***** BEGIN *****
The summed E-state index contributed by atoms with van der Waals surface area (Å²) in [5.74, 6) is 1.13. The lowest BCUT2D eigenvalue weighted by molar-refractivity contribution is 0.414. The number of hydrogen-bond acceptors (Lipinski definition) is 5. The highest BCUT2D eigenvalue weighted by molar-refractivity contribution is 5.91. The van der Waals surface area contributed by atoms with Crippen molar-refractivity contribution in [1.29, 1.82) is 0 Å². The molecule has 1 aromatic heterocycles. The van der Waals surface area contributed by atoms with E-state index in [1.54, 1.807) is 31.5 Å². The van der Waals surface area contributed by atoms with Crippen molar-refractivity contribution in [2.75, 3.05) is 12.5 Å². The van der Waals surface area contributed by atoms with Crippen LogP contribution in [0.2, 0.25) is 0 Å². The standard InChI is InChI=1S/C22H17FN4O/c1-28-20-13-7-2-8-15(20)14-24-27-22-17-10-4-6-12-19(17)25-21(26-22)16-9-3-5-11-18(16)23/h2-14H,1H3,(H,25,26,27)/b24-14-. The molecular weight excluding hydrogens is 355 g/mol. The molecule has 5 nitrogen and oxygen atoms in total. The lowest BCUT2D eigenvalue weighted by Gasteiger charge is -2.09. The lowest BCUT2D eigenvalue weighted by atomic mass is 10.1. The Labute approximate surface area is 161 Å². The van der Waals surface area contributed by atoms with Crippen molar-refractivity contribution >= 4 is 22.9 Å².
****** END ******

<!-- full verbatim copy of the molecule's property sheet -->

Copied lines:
The summed E-state index contributed by atoms with van der Waals surface area (Å²) in [5.74, 6) is 1.13. The lowest BCUT2D eigenvalue weighted by molar-refractivity contribution is 0.414. The number of hydrogen-bond acceptors (Lipinski definition) is 5. The highest BCUT2D eigenvalue weighted by molar-refractivity contribution is 5.91. The van der Waals surface area contributed by atoms with Crippen molar-refractivity contribution in [1.29, 1.82) is 0 Å². The molecule has 1 aromatic heterocycles. The van der Waals surface area contributed by atoms with E-state index in [1.54, 1.807) is 31.5 Å². The van der Waals surface area contributed by atoms with Crippen molar-refractivity contribution in [2.75, 3.05) is 12.5 Å². The van der Waals surface area contributed by atoms with Crippen LogP contribution in [0.2, 0.25) is 0 Å². The standard InChI is InChI=1S/C22H17FN4O/c1-28-20-13-7-2-8-15(20)14-24-27-22-17-10-4-6-12-19(17)25-21(26-22)16-9-3-5-11-18(16)23/h2-14H,1H3,(H,25,26,27)/b24-14-. The molecular weight excluding hydrogens is 355 g/mol. The molecule has 5 nitrogen and oxygen atoms in total. The lowest BCUT2D eigenvalue weighted by Gasteiger charge is -2.09. The lowest BCUT2D eigenvalue weighted by atomic mass is 10.1. The Labute approximate surface area is 161 Å². The van der Waals surface area contributed by atoms with Crippen molar-refractivity contribution >= 4 is 22.9 Å².